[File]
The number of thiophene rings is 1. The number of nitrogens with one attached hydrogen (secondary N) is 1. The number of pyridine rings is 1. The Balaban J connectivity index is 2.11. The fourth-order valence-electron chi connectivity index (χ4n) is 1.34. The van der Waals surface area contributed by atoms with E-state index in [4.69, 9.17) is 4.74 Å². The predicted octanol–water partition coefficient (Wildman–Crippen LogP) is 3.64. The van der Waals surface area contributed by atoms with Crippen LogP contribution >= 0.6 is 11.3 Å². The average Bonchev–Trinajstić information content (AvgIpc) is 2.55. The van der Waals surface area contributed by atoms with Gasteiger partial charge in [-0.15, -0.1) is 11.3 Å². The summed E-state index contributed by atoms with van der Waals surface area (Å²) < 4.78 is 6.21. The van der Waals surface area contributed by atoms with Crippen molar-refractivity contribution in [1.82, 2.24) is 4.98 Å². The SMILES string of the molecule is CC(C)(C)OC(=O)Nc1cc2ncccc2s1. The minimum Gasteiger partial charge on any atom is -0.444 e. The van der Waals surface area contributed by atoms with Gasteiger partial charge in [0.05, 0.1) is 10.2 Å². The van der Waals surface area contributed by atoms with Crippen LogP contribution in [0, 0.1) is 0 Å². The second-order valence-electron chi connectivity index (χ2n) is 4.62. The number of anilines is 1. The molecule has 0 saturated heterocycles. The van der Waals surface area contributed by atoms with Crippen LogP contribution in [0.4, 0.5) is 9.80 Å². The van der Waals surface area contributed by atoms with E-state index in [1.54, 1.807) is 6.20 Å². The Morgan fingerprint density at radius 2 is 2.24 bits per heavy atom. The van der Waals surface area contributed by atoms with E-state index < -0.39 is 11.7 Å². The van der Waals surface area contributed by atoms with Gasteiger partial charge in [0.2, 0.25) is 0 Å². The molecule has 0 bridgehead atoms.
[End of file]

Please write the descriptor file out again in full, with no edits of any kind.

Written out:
The number of thiophene rings is 1. The number of nitrogens with one attached hydrogen (secondary N) is 1. The number of pyridine rings is 1. The Balaban J connectivity index is 2.11. The fourth-order valence-electron chi connectivity index (χ4n) is 1.34. The van der Waals surface area contributed by atoms with E-state index in [4.69, 9.17) is 4.74 Å². The predicted octanol–water partition coefficient (Wildman–Crippen LogP) is 3.64. The van der Waals surface area contributed by atoms with Crippen LogP contribution >= 0.6 is 11.3 Å². The average Bonchev–Trinajstić information content (AvgIpc) is 2.55. The van der Waals surface area contributed by atoms with Gasteiger partial charge in [-0.15, -0.1) is 11.3 Å². The summed E-state index contributed by atoms with van der Waals surface area (Å²) < 4.78 is 6.21. The van der Waals surface area contributed by atoms with Crippen molar-refractivity contribution in [1.82, 2.24) is 4.98 Å². The SMILES string of the molecule is CC(C)(C)OC(=O)Nc1cc2ncccc2s1. The minimum Gasteiger partial charge on any atom is -0.444 e. The van der Waals surface area contributed by atoms with Gasteiger partial charge in [0.05, 0.1) is 10.2 Å². The van der Waals surface area contributed by atoms with Crippen LogP contribution in [0, 0.1) is 0 Å². The second-order valence-electron chi connectivity index (χ2n) is 4.62. The number of anilines is 1. The molecule has 0 saturated heterocycles. The van der Waals surface area contributed by atoms with Crippen LogP contribution in [0.4, 0.5) is 9.80 Å². The van der Waals surface area contributed by atoms with E-state index in [1.54, 1.807) is 6.20 Å². The Morgan fingerprint density at radius 2 is 2.24 bits per heavy atom. The van der Waals surface area contributed by atoms with E-state index < -0.39 is 11.7 Å². The van der Waals surface area contributed by atoms with Gasteiger partial charge in [0.2, 0.25) is 0 Å². The molecule has 0 bridgehead atoms.